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I am looking for the symbol := and the symbol ::=

the first one means "expressed as" (e.g. a sentence A is expressed as a juxtaposition of words bcd) and the second one means "defined as", in various applications of logic and language theory. in Linux, typing := one after one (in kile or lyx) causes vertical misalignment of the characters. I expect the center point between two dots of : and the center line through the two lines of = be on the same line, but often = is positioned too high, and also the space between them is too large, and a negetive space of -0.1 em does not look good.

Anyone like to help, telling me where to find these two symbols?

marked as duplicate by Werner, lockstep, Claudio Fiandrino, Thorsten, Kurt Jul 24 '13 at 14:57

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enter image description here

  • ah, i did not know of the mathtools package. – Sean Jul 24 '13 at 14:44

As indicated in the The Comprehensive LaTeX Symbol List at page 31 these symbols can also be obtained in this way (without include new packages)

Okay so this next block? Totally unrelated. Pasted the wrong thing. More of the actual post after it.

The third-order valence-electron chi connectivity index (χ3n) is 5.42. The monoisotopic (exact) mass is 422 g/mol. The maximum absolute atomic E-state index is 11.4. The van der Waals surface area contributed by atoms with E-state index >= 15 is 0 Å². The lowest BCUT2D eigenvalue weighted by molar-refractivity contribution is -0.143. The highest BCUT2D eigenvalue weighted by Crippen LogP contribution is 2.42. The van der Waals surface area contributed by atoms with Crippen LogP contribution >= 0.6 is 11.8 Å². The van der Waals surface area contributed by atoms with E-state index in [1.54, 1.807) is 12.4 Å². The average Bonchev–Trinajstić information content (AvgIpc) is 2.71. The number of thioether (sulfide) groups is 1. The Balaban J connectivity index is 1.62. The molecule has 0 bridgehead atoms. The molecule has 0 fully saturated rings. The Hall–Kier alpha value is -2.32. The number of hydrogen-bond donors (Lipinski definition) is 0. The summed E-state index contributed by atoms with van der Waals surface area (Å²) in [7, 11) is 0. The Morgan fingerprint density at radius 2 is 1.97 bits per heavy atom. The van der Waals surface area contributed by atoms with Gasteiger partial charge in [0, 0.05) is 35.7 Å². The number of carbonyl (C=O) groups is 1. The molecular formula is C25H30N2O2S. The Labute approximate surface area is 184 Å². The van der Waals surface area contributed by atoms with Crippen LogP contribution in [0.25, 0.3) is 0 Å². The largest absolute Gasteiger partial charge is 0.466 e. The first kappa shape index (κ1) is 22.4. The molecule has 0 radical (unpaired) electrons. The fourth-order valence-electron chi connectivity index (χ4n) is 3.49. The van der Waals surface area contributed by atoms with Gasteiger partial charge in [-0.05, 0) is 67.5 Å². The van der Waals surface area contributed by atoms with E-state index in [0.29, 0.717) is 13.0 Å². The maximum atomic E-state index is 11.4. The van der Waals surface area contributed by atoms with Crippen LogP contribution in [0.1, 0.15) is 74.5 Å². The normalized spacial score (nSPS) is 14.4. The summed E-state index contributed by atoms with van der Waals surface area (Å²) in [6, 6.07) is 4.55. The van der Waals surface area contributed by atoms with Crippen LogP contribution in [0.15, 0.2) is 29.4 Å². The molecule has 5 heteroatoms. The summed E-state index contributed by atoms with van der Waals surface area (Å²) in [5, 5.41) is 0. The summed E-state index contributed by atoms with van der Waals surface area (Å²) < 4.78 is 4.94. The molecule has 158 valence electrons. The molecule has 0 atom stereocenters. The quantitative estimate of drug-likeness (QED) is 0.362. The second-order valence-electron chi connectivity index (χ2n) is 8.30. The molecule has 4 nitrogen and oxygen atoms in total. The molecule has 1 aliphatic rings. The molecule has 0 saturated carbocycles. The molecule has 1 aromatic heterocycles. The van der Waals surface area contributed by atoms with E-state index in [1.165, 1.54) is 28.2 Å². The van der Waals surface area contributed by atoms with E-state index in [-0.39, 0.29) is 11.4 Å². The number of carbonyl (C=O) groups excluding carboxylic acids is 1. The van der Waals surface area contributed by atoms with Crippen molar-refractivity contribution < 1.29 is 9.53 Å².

\mathrel{\mathop:}= enter image description here

\mathrel{\mathop:\mathop:}= enter image description here

for the second add a negative \hspace to have the symbol more condensed:


enter image description here

  • 1
    I'd say \mathrel{\mathop:}\mathrel{\mathop:}= because TeX inserts no space between consecutive relation symbols; or \mathrel{\mathop:\!\mathop:}= because TeX inserts a thin space between consecutive operators (no need to guess the exact amount). – egreg Jul 24 '13 at 14:59
  • @egreg I know it's almost 4 years now, but does \mathrel{:=} do the job? (for the first symbol). – Pedro Sánchez Terraf Feb 7 '17 at 21:03
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    @PedroSánchezTerraf No; you need \mathrel{:}= or the spacing would be wrong; on the other hand the colon will be misaligned. – egreg Feb 7 '17 at 21:06
  • @egreg Thanks, I'll rollback to the previous suggestion; though I couldn't manage to see the difference at a glance. – Pedro Sánchez Terraf Feb 8 '17 at 14:22

You can make these symbols using txfonts/pxfonts package:

$\coloneqq \Coloneqq$

Note: Also try loading texdoc symbols-a4 in command-line for list of symbols.

  • this is what i was looking for : these symbols in math mode – Sean Jul 24 '13 at 14:43
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    Usual comment: this changes all the appearance of the document. Anyway, it's better \usepackage{newtxtext,newtxmath}, because these two packages cure some shortcomings of txfonts. – egreg Jul 24 '13 at 15:01

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